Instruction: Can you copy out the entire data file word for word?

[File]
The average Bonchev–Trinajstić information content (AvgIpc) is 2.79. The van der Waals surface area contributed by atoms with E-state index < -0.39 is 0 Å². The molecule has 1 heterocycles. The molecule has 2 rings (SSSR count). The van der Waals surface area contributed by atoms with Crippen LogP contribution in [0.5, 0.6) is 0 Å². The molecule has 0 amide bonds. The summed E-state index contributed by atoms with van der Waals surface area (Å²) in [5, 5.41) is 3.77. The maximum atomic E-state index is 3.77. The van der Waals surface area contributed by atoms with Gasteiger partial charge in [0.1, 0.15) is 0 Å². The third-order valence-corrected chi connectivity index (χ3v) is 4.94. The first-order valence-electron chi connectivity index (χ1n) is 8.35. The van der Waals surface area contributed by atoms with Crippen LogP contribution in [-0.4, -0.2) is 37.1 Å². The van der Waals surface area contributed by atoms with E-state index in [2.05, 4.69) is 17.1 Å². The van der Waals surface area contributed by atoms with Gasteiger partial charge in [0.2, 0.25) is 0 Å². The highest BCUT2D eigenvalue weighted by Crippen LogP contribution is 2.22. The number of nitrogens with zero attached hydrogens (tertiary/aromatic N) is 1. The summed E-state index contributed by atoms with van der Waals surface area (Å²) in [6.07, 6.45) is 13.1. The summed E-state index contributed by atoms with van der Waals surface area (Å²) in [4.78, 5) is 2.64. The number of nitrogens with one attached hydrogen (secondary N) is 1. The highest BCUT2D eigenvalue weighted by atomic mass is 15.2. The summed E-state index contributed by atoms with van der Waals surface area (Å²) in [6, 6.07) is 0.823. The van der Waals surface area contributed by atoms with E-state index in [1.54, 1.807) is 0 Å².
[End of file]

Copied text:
The average Bonchev–Trinajstić information content (AvgIpc) is 2.79. The van der Waals surface area contributed by atoms with E-state index < -0.39 is 0 Å². The molecule has 1 heterocycles. The molecule has 2 rings (SSSR count). The van der Waals surface area contributed by atoms with Crippen LogP contribution in [0.5, 0.6) is 0 Å². The molecule has 0 amide bonds. The summed E-state index contributed by atoms with van der Waals surface area (Å²) in [5, 5.41) is 3.77. The maximum atomic E-state index is 3.77. The van der Waals surface area contributed by atoms with Gasteiger partial charge in [0.1, 0.15) is 0 Å². The third-order valence-corrected chi connectivity index (χ3v) is 4.94. The first-order valence-electron chi connectivity index (χ1n) is 8.35. The van der Waals surface area contributed by atoms with Crippen LogP contribution in [-0.4, -0.2) is 37.1 Å². The van der Waals surface area contributed by atoms with E-state index in [2.05, 4.69) is 17.1 Å². The van der Waals surface area contributed by atoms with Gasteiger partial charge in [0.2, 0.25) is 0 Å². The highest BCUT2D eigenvalue weighted by Crippen LogP contribution is 2.22. The number of nitrogens with zero attached hydrogens (tertiary/aromatic N) is 1. The summed E-state index contributed by atoms with van der Waals surface area (Å²) in [6.07, 6.45) is 13.1. The summed E-state index contributed by atoms with van der Waals surface area (Å²) in [4.78, 5) is 2.64. The number of nitrogens with one attached hydrogen (secondary N) is 1. The highest BCUT2D eigenvalue weighted by atomic mass is 15.2. The summed E-state index contributed by atoms with van der Waals surface area (Å²) in [6, 6.07) is 0.823. The van der Waals surface area contributed by atoms with E-state index in [1.54, 1.807) is 0 Å².